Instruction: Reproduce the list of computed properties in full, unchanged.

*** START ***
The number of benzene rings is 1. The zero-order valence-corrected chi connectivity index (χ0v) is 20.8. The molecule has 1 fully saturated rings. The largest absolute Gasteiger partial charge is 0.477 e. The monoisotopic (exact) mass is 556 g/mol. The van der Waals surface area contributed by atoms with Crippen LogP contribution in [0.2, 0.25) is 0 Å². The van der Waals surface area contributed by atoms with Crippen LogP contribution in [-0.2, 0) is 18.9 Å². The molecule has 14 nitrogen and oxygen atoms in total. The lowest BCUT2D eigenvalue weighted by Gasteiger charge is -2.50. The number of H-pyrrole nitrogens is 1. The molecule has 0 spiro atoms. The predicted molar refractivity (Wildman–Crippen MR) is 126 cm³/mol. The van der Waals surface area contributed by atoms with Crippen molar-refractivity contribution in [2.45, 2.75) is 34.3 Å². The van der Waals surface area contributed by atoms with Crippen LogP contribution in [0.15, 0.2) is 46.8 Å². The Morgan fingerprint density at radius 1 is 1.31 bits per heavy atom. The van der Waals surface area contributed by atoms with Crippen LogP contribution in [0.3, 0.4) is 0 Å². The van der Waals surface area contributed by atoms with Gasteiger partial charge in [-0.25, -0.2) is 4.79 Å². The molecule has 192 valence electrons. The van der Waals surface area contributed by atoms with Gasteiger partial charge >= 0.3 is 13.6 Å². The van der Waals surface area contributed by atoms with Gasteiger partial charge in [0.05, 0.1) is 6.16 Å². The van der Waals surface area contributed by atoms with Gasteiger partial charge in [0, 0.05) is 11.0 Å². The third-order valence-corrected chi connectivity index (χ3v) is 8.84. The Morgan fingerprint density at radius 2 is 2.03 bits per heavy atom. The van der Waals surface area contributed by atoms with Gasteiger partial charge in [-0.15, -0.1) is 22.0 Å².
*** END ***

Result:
The number of benzene rings is 1. The zero-order valence-corrected chi connectivity index (χ0v) is 20.8. The molecule has 1 fully saturated rings. The largest absolute Gasteiger partial charge is 0.477 e. The monoisotopic (exact) mass is 556 g/mol. The van der Waals surface area contributed by atoms with Crippen LogP contribution in [0.2, 0.25) is 0 Å². The van der Waals surface area contributed by atoms with Crippen LogP contribution in [-0.2, 0) is 18.9 Å². The molecule has 14 nitrogen and oxygen atoms in total. The lowest BCUT2D eigenvalue weighted by Gasteiger charge is -2.50. The number of H-pyrrole nitrogens is 1. The molecule has 0 spiro atoms. The predicted molar refractivity (Wildman–Crippen MR) is 126 cm³/mol. The van der Waals surface area contributed by atoms with Crippen molar-refractivity contribution in [2.45, 2.75) is 34.3 Å². The van der Waals surface area contributed by atoms with Crippen LogP contribution in [0.15, 0.2) is 46.8 Å². The Morgan fingerprint density at radius 1 is 1.31 bits per heavy atom. The van der Waals surface area contributed by atoms with Crippen LogP contribution in [0.3, 0.4) is 0 Å². The van der Waals surface area contributed by atoms with Gasteiger partial charge in [-0.25, -0.2) is 4.79 Å². The molecule has 192 valence electrons. The van der Waals surface area contributed by atoms with Gasteiger partial charge >= 0.3 is 13.6 Å². The van der Waals surface area contributed by atoms with Gasteiger partial charge in [0.05, 0.1) is 6.16 Å². The van der Waals surface area contributed by atoms with Gasteiger partial charge in [0, 0.05) is 11.0 Å². The third-order valence-corrected chi connectivity index (χ3v) is 8.84. The Morgan fingerprint density at radius 2 is 2.03 bits per heavy atom. The van der Waals surface area contributed by atoms with Gasteiger partial charge in [-0.15, -0.1) is 22.0 Å².